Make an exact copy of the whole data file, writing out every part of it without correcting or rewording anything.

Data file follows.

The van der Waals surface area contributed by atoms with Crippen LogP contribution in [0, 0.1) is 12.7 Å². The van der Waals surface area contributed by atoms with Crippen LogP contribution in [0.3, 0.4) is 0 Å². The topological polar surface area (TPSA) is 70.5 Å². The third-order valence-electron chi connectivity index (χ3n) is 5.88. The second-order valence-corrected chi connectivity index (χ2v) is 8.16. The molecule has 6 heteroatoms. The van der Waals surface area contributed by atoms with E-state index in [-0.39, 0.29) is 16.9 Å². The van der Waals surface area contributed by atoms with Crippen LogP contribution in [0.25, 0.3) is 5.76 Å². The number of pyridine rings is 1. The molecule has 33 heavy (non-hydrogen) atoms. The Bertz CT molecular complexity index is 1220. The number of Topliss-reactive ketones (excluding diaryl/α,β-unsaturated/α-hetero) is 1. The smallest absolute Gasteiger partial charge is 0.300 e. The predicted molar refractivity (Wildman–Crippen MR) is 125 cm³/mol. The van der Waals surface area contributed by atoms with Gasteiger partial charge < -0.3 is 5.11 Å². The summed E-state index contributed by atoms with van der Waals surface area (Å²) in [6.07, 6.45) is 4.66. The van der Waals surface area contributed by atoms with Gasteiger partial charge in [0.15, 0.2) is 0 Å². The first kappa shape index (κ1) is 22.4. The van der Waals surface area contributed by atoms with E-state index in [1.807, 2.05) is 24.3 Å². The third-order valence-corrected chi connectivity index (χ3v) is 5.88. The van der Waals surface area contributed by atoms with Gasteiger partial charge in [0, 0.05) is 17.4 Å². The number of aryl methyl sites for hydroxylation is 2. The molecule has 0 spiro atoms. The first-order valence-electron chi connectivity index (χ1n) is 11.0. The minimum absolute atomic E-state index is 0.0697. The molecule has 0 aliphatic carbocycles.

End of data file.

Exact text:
The van der Waals surface area contributed by atoms with Crippen LogP contribution in [0, 0.1) is 12.7 Å². The van der Waals surface area contributed by atoms with Crippen LogP contribution in [0.3, 0.4) is 0 Å². The topological polar surface area (TPSA) is 70.5 Å². The third-order valence-electron chi connectivity index (χ3n) is 5.88. The second-order valence-corrected chi connectivity index (χ2v) is 8.16. The molecule has 6 heteroatoms. The van der Waals surface area contributed by atoms with E-state index in [-0.39, 0.29) is 16.9 Å². The van der Waals surface area contributed by atoms with Crippen LogP contribution in [0.25, 0.3) is 5.76 Å². The number of pyridine rings is 1. The molecule has 33 heavy (non-hydrogen) atoms. The Bertz CT molecular complexity index is 1220. The number of Topliss-reactive ketones (excluding diaryl/α,β-unsaturated/α-hetero) is 1. The smallest absolute Gasteiger partial charge is 0.300 e. The predicted molar refractivity (Wildman–Crippen MR) is 125 cm³/mol. The van der Waals surface area contributed by atoms with Gasteiger partial charge < -0.3 is 5.11 Å². The summed E-state index contributed by atoms with van der Waals surface area (Å²) in [6.07, 6.45) is 4.66. The van der Waals surface area contributed by atoms with Gasteiger partial charge in [0.15, 0.2) is 0 Å². The first kappa shape index (κ1) is 22.4. The van der Waals surface area contributed by atoms with E-state index in [1.807, 2.05) is 24.3 Å². The third-order valence-corrected chi connectivity index (χ3v) is 5.88. The van der Waals surface area contributed by atoms with Gasteiger partial charge in [0, 0.05) is 17.4 Å². The number of aryl methyl sites for hydroxylation is 2. The molecule has 0 spiro atoms. The first-order valence-electron chi connectivity index (χ1n) is 11.0. The minimum absolute atomic E-state index is 0.0697. The molecule has 0 aliphatic carbocycles.